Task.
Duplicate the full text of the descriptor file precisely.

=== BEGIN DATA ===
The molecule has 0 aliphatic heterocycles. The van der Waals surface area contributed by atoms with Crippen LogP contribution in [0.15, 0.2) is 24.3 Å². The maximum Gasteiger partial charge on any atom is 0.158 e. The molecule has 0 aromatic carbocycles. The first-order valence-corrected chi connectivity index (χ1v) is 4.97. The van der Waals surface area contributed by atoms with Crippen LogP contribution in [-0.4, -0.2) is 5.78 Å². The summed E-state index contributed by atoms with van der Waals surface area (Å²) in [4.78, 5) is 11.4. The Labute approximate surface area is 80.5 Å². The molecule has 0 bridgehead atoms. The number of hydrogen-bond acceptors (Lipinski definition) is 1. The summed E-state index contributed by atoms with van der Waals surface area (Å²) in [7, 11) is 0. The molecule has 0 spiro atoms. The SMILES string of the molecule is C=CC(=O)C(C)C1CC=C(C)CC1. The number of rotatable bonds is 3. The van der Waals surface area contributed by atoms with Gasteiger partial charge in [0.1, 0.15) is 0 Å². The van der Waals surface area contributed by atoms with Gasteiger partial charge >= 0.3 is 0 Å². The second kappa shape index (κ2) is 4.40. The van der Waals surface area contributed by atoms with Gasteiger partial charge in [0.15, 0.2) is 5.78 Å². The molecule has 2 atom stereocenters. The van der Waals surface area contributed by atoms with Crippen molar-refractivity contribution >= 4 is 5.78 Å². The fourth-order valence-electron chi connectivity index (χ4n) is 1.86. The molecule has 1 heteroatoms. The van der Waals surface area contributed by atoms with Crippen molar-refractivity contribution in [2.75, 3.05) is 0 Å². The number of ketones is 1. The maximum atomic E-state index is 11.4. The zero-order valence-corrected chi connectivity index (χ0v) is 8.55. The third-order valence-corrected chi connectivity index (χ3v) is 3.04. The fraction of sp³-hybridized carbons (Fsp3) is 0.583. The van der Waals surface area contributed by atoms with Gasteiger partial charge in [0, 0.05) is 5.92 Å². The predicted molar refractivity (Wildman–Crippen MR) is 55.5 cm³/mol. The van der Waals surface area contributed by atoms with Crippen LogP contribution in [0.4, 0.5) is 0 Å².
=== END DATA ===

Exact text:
The molecule has 0 aliphatic heterocycles. The van der Waals surface area contributed by atoms with Crippen LogP contribution in [0.15, 0.2) is 24.3 Å². The maximum Gasteiger partial charge on any atom is 0.158 e. The molecule has 0 aromatic carbocycles. The first-order valence-corrected chi connectivity index (χ1v) is 4.97. The van der Waals surface area contributed by atoms with Crippen LogP contribution in [-0.4, -0.2) is 5.78 Å². The summed E-state index contributed by atoms with van der Waals surface area (Å²) in [4.78, 5) is 11.4. The Labute approximate surface area is 80.5 Å². The molecule has 0 bridgehead atoms. The number of hydrogen-bond acceptors (Lipinski definition) is 1. The summed E-state index contributed by atoms with van der Waals surface area (Å²) in [7, 11) is 0. The molecule has 0 spiro atoms. The SMILES string of the molecule is C=CC(=O)C(C)C1CC=C(C)CC1. The number of rotatable bonds is 3. The van der Waals surface area contributed by atoms with Gasteiger partial charge in [0.1, 0.15) is 0 Å². The van der Waals surface area contributed by atoms with Gasteiger partial charge >= 0.3 is 0 Å². The second kappa shape index (κ2) is 4.40. The van der Waals surface area contributed by atoms with Gasteiger partial charge in [0.15, 0.2) is 5.78 Å². The molecule has 2 atom stereocenters. The van der Waals surface area contributed by atoms with Crippen molar-refractivity contribution >= 4 is 5.78 Å². The fourth-order valence-electron chi connectivity index (χ4n) is 1.86. The molecule has 1 heteroatoms. The van der Waals surface area contributed by atoms with Crippen molar-refractivity contribution in [2.75, 3.05) is 0 Å². The number of ketones is 1. The maximum atomic E-state index is 11.4. The zero-order valence-corrected chi connectivity index (χ0v) is 8.55. The third-order valence-corrected chi connectivity index (χ3v) is 3.04. The fraction of sp³-hybridized carbons (Fsp3) is 0.583. The van der Waals surface area contributed by atoms with Gasteiger partial charge in [0, 0.05) is 5.92 Å². The predicted molar refractivity (Wildman–Crippen MR) is 55.5 cm³/mol. The van der Waals surface area contributed by atoms with Crippen LogP contribution in [0.4, 0.5) is 0 Å².